JEN Miller, an experienced freelance writer, gives tips on working from home because of the coronavirus.
More and more companies are having employees work from home to help slow the spread of coronavirus. I’ve been a freelance writer for 15 years, setting up first in the small corner of an apartment and then moving into space with a dedicated office where I could shut the door.
I love it, but I know it is not an easy transition, especially if it is not one you’ve been planning for. Here are some tips on how to make the best of it until you start commuting again.
Keep the same schedule
Start out by sticking to the same schedule as when you went into an office. “Try to get up at the same time, and do all the things you would typically do to get ready for work,” said William Castellano, a management and labour relations professor. “Make sure you’re thinking about how you’re going to structure your day similarly” to how you did before. If you made a to-do list every morning, continue to make it. If you checked in with the same person every morning, check in with that person.
Of course, your work day can’t possibly be the same, and while I admit I initially laughed at a Google employee who asked about how to get morning coffee, his experience is not unusual. Your routine will change and you will need time to figure out how to accommodate those changes, like making coffee at home if you’re used to picking it up on the way to work.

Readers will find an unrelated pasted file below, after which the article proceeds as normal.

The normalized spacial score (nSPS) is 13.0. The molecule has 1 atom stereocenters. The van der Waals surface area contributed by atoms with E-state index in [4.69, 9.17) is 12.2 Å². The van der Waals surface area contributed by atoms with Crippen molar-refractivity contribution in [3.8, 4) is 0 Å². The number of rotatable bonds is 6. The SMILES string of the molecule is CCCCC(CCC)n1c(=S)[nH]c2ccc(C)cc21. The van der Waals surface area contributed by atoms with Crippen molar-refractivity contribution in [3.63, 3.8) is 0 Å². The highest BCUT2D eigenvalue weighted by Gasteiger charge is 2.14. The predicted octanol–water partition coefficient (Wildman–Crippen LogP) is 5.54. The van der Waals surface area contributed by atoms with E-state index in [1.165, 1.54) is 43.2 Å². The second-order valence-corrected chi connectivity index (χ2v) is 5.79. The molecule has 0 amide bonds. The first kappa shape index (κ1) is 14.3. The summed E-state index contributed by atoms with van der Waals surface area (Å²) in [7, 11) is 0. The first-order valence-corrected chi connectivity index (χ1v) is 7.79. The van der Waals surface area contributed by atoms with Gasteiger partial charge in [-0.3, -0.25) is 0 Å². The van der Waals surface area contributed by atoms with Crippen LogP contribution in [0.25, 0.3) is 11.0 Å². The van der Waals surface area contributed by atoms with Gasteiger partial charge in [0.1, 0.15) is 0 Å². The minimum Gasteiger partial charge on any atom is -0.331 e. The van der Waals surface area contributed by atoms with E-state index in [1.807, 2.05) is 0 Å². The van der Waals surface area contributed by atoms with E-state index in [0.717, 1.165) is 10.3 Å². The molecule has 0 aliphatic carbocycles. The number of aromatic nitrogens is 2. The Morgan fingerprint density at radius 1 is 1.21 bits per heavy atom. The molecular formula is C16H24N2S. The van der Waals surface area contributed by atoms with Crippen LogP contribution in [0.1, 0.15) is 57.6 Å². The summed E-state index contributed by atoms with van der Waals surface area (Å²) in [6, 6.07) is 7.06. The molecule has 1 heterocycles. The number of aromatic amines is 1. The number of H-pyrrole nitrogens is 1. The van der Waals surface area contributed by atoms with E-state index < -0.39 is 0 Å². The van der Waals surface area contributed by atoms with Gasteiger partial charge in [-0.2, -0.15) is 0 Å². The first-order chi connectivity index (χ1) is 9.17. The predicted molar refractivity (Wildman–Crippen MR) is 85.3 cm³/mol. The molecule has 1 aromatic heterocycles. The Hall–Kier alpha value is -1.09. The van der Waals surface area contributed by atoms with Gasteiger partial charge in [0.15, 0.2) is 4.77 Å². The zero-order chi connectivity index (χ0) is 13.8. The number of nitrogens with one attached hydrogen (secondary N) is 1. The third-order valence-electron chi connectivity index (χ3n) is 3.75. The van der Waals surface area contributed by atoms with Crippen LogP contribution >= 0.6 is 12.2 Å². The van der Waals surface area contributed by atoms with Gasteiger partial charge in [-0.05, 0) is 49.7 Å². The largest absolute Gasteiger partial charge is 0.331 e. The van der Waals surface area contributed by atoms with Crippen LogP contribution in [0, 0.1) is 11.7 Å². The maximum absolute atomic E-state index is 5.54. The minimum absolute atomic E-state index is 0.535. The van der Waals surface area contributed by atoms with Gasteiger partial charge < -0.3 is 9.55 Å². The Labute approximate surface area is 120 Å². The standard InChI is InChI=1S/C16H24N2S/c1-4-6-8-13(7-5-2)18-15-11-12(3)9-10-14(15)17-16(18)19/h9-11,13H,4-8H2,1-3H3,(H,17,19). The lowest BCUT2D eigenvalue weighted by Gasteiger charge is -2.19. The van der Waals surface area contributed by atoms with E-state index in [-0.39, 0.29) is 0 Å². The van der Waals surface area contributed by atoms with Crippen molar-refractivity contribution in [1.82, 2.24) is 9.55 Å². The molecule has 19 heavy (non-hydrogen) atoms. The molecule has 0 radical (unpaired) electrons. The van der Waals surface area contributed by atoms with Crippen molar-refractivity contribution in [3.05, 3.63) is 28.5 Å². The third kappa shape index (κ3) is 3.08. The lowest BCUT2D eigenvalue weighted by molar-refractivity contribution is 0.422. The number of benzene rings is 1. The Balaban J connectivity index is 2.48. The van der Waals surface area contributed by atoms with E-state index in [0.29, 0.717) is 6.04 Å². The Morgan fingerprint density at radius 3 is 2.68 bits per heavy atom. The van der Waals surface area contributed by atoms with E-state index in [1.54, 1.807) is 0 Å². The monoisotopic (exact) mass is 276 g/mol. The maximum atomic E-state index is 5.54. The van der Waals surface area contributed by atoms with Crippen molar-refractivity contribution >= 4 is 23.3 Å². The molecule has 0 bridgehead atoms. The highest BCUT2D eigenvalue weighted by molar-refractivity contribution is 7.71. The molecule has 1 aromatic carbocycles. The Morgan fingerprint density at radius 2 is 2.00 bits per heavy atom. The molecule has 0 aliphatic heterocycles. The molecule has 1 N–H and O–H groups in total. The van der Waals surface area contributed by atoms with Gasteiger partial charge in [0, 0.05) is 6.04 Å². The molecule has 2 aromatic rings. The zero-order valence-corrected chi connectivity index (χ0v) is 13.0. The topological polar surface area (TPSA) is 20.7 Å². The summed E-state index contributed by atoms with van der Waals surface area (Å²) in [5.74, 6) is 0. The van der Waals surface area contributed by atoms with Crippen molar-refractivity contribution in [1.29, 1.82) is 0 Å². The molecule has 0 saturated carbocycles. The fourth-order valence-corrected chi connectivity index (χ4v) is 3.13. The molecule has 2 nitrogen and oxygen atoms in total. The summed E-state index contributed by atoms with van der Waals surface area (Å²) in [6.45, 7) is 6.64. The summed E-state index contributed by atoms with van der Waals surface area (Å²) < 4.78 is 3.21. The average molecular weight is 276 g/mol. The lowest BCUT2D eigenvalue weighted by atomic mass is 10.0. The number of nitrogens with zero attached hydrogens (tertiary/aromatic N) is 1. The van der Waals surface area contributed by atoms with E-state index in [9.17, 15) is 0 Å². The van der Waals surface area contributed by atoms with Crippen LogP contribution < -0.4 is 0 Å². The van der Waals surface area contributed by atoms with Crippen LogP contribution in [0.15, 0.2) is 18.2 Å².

As for what to wear in your home office, I am squarely in the “be comfortable” camp, although Barbara Pachter, the author of The Essentials of Business Etiquette and a long-time work-from-homer, said that in the beginning, you should get dressed as if you were going to the office. It will help in giving some structure to your day, but you can change your home dress code later as you adjust to your new working arrangement.
Pick a spot for your office. It doesn’t have to have a door, but it should be away from distraction. You don’t need an expensive set-up. I have an office, but I’m much more likely to write at a stand-up “desk” I’ve fashioned with a stack of books on my kitchen counter. The boundaries you set up also relate to other people who may be sharing the same space.
This will be especially important if a partner or roommate is also working from home or children’s schools are closed. Pachter suggested that if children are given assignments to do at home, they work alongside their parents as if they were going to the office with you. The effectiveness of this may vary, depending on your children’s ages and needs.
Treat exercise, meals and stretch breaks as you would any other meeting. That means putting it on your calendar, at least to start. If your commute used to include walking, and now you have no reason to leave the house, you might forget to move. When you suddenly lose the pace of your day, everything can start to bleed together.
You may be used to relying on cues from your workplace, such as other people, to remind you to get up and stretch or get lunch. While going to the gym may be out of the question, you may be able to walk or run outside while still practising social distancing or use workout videos online or on demand to give yourself some kind of workout.
Prepare for isolation
Even introverts who work in an office can suffer from isolation at suddenly being moved home. Suggestions include proactively staying in touch with others rather than waiting for someone to reach out. That could mean emailing colleagues more often, having conference calls, video conferences, using chat tools or just picking up the phone.
Put work away
For those who are used to working in an office, the evening commute is often a way to end the work day and begin home life. It is important to continue to make the same transition, even if you’re just moving from one spot on the couch to the other. Put your work materials and your laptop away or close work applications if you want to use your computer for something else.
This article first appeared in The New York Times.